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Dissecting Grey DivorceGrey divorce has been a hot topic in the news as of late, as the nation has seen a rise in the amount of those fitting into the age bracket of 55 and up divorcing at a higher rate in the last year. The topic has been dissected by everyone in the media, trying to come up with reasonable explanations as to why after so many years these people are starting to go their separate ways.

However, nobody has really broken down the ins and outs of just how and what happens to the other important items  in a marriage pushing 35 years. As time goes by a marriage just becomes more and more involved, along with the spouses’ finances, healthcare, and assets. So although the human interest side of grey divorce is fascinating, the legal side is even more intriguing.

Divorce and Social Security

One of the first things to think of are the assets for both spouses. We accumulate an abundance of things as we go through our lives, so naturally the older you are, the more you have. This applies to finances too; many of these in the grey divorce category are retired and live off IRA’s and retirement funds, some even off social security. The big questions is, what happens to that in a divorce?

The government has put in place a number of specific guidelines in terms of those receiving Social Security. When a divorce occurs, there are a few slight changes as to who and how much is received. You can receive benefits based on your ex’s earnings, even if he or she remarried, if you: are age 62 years or older, were married 10 years or more, are currently unmarried, and are not entitled to receive a higher benefit based on your own work. If both spouses worked, the lower earner may receive benefits based on the higher earner’s work. If you have never worked, you can collect benefits on your ex-spouse’s work, and your ex is still eligible to collect what he or she has earned over the years. The longer you wait to collect divorced spousal benefits, up to your full retirement age, the higher your benefits will be.

All in Order

This may be a lot to remember, but knowing these things in regards to your finances will help. Grey divorce can be tricky as there are typically more factors involved in the process of filing and obtaining a divorce than for someone of a lower age or who isn’t retired. It is important to take preventative and protective measures during a marriage so that if the day does come where a dissolution of marriage occurs, both parties are comfortably financially stable. No matter how old the spouses or the marriage may be, a post nuptial can resolve any anxieties you may have.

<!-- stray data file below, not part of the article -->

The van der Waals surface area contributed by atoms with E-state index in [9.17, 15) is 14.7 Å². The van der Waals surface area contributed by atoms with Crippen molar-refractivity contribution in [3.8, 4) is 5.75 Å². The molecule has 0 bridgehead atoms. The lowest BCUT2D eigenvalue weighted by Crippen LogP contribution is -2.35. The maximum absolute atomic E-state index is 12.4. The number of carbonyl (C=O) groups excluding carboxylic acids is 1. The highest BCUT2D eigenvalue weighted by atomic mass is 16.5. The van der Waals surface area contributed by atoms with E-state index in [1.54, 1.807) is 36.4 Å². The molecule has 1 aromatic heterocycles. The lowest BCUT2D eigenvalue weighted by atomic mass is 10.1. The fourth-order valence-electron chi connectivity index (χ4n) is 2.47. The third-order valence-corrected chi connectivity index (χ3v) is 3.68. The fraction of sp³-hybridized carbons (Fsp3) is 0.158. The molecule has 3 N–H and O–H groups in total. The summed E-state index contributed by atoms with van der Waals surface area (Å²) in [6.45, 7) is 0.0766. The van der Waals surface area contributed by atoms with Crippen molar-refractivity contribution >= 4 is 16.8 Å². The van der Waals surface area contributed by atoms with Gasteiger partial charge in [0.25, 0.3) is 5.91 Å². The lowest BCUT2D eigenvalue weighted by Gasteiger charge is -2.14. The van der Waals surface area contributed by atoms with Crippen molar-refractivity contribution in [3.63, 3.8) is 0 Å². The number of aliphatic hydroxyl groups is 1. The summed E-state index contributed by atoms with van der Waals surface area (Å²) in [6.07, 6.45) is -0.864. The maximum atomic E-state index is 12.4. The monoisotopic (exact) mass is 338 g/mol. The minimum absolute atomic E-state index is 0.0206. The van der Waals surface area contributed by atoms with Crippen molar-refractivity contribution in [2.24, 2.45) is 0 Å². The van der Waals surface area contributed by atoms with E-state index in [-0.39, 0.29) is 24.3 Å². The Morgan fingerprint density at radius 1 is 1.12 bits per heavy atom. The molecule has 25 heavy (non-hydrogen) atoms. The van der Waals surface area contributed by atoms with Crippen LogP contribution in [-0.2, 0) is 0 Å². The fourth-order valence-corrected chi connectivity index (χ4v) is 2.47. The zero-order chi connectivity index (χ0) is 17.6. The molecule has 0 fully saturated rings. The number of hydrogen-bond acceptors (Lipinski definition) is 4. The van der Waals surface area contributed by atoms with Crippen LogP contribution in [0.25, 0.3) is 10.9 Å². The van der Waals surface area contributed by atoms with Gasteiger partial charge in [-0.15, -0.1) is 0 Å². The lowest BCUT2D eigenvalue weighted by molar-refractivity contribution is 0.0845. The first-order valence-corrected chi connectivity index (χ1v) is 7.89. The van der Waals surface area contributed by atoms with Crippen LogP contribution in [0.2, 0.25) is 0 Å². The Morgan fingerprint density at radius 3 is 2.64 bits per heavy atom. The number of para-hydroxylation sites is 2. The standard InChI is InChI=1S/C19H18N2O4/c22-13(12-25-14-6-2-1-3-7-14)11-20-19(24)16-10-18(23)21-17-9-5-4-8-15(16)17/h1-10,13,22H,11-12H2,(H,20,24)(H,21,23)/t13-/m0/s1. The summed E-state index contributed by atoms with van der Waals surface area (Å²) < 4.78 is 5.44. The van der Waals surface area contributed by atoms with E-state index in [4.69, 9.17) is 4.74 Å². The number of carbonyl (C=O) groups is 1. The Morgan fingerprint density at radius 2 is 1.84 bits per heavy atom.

Another important way to feel confident in your ability to strike it out solo is to be prepared. Be an active participant in your family finances and you’ll establish the know-how and confidence to better succeed after the divorce is finalized. Make sure you fully understand your share of all assets and that all the details are clearly spelled out in your divorce settlement agreement.

As a society, we see marriages that last past 10 years as a done deal. But with marriages that have made it past 35 and 40 being dissolved, our sense of security has also been dissolved. Seeing grandma and grandpa call it quits eats away at our childhood memories, when really we shouldn’t put so much pressure on our baby boomers. Sometimes things just don’t work out, even later in life; so why be outraged that 60-somethings are making the brave choice to continue the life quest of happiness? After all, there is life after divorce.

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